Google Goggles Text Translation: A Hands-On Trial

Strap on your seatbelts, Android fans: Google Goggles has an image-based text translation tool & it's time for a test drive

Strap on your seatbelts, Android fans: Google has a new tool in its Google Goggles Android app, and it's time to take it for a test drive.

Google announced the debut of its Google Goggles image-based text translation feature this morning. The feature, integrated into the new 1.1 version of the Goggles app, allows you to point your phone's camera at any block of text and have it instantly translated into your native tongue.

That's what it does in theory, at least. I gave it a whirl to see how well it actually worked.

Using Google Goggles Text Translation

Using the Google Goggles translation tool is simple enough: After downloading the latest version of the Goggles app (click here for a direct barcode link), you simply open the app and aim your phone at text. It could be on a street sign, a menu, or practically anything else you could imagine.

Once you have your target text in sight, you can improve your odds of getting a good translation by honing in on the specific words you want and blocking out everything else. You accomplish this by using a simple new crop tool, accessible via an on-screen icon, to select the area of the screen that's relevant.

I grabbed the first non-English material I could find -- a stack of old product manuals -- and started scanning. First up was a chunk of text in French from a Sony LCD TV product registration card. Goggles recognized and picked up the text quickly, providing me with an on-screen version and an option to translate.

Seconds after I clicked the "Translate" button, Goggles gave me my answer. Well, kind of: The app did detect that the original text was in French. But its translation wasn't exactly in English:

"Thank you cl'avoir bought this Sony product. Ifenregistrement Sony product is fast, easy and secure, and allows us to create pcrte or stolen produces a file that can be used in case of p dc It also allows us to send you periodic mailings about dcs de_nouveauÁc products or contact you in the unlikely event a notiñcation security is required. Please take the time ite dënreaistrer the Web uroduit We on our site"

Being that this TV is a good couple years old, I clearly did not take the time to dënreaistrer it uroduit their site. But the fact that I know what that means speaks volumes about the tool's potential usefulness: Though its translation was far from perfect, it was good enough that if I were in a foreign country and trying to read a document, I could probably get a general idea of it what it was all about.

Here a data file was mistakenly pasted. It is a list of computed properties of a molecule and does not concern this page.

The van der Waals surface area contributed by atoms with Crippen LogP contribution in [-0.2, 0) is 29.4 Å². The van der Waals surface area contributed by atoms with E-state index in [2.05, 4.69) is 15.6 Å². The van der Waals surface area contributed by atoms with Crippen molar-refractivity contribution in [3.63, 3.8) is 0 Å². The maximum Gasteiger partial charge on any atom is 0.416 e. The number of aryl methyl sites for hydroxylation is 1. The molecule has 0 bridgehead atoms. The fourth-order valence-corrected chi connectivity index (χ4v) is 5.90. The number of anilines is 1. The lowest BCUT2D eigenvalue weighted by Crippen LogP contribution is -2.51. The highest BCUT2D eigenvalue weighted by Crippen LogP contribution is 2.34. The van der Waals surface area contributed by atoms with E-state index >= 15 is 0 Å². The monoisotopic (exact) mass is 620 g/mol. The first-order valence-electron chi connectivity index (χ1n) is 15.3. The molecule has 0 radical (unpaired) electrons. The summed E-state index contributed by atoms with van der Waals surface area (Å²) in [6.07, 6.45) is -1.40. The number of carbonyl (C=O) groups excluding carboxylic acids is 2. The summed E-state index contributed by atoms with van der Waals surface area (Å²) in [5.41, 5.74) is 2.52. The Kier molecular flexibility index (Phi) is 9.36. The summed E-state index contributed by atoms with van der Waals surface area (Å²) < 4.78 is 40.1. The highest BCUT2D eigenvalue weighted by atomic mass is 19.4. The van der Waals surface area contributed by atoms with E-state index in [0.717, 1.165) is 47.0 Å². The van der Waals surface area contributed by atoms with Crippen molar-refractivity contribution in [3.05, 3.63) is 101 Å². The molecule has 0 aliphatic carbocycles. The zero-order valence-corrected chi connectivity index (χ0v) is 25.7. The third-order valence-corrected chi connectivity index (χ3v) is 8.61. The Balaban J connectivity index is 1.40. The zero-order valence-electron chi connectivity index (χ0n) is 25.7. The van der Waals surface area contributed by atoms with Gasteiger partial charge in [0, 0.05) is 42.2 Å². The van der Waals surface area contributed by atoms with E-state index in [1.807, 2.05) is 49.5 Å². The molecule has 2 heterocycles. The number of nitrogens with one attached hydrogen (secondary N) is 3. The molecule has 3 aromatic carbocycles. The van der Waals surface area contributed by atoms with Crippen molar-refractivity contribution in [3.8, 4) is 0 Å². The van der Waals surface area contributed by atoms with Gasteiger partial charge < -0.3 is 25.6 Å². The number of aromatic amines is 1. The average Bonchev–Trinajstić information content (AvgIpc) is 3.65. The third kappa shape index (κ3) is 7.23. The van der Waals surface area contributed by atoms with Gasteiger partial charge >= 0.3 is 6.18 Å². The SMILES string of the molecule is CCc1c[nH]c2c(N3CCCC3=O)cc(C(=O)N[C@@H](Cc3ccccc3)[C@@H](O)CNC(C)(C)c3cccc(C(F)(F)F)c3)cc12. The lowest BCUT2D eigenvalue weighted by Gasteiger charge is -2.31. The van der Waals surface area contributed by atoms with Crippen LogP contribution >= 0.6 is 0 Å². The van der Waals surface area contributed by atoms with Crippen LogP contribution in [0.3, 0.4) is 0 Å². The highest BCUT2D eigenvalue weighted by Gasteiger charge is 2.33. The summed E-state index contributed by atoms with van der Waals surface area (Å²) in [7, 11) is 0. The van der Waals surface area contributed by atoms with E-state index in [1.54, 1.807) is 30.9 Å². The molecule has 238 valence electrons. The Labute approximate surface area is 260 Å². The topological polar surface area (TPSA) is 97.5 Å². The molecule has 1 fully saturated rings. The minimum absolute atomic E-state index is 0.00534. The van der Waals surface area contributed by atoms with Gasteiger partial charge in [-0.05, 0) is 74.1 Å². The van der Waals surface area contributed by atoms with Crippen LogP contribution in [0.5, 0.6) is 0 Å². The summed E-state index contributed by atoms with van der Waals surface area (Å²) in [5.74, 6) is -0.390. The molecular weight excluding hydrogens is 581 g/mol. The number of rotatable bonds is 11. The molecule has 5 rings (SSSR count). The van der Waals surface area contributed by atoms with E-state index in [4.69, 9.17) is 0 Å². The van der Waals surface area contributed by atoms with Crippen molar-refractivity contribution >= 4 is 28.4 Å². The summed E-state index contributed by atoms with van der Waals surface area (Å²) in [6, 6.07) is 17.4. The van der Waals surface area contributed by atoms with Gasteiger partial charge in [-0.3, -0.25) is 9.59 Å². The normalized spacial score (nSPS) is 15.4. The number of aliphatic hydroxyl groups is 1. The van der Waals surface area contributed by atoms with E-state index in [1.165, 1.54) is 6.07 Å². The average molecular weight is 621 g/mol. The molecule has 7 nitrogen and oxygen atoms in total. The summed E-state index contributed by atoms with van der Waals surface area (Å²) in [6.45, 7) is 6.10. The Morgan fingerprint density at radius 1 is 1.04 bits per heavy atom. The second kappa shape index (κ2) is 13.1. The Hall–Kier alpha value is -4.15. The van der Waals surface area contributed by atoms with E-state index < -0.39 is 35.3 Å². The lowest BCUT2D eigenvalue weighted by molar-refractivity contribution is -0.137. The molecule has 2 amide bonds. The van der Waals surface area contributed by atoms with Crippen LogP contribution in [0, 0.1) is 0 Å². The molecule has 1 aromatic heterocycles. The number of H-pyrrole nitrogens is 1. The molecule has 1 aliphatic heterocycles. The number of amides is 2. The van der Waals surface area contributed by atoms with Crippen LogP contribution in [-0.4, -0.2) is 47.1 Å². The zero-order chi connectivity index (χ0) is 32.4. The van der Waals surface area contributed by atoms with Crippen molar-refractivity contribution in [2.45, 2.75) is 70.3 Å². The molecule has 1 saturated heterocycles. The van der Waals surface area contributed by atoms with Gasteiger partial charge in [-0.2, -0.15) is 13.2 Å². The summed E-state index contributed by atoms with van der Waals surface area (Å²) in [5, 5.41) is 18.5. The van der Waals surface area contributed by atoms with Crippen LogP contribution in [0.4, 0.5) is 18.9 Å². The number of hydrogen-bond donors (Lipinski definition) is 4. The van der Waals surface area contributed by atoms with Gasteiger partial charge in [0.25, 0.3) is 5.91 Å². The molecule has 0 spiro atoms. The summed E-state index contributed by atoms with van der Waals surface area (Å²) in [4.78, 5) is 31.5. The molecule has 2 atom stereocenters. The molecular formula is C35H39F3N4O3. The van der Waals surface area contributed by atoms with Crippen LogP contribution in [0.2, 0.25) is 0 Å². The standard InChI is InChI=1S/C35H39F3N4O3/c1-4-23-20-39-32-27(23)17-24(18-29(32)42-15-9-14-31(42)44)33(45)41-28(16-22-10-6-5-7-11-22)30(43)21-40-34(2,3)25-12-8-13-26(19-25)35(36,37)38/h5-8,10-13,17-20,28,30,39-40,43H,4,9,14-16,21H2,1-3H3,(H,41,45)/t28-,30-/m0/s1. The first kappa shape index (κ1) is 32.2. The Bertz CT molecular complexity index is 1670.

This is a fairly accurate representation of my overall Goggles translation experience. Some text I tried translated nearly flawlessly, like a Spanish sentence in a random manual. In that instance, Goggles interpreted the text as saying: "It has damaged the plug or power cord. Debris or liquid has been spilled on the device."

Over the course of my trials, however, the accuracy was very hit and miss. I'd say it was an average mix of roughly 70 percent coherent info and 30 percent gibberish. Much like my own writing.

Google Goggles Translation Limits

Google Goggles is currently available for all Android phones running Android 1.6 or higher. As of now, the app can recognize text in English, French, Italian, German, and Spanish. It can then translate that text into 17 different languages -- everything from Portuguese to Norwegian and even Icelandic. So, yes, you'll finally have an in if you ever run into Bjork.

One word of warning: Attempting to scan something in a language other than the recognizable options can lead to unpredictable results. I tried Goggles on a line of text written in Esperanto, for example. Google Goggles interpreted it as the Sesame Street logo.

My old pal Snuffleupagus would definitely approve.

JR Raphael is a PCWorld contributing editor and the co-founder of eSarcasm. He's on Facebook: facebook.com/The.JR.Raphael

This story, "Google Goggles Text Translation: A Hands-On Trial" was originally published by PCWorld.

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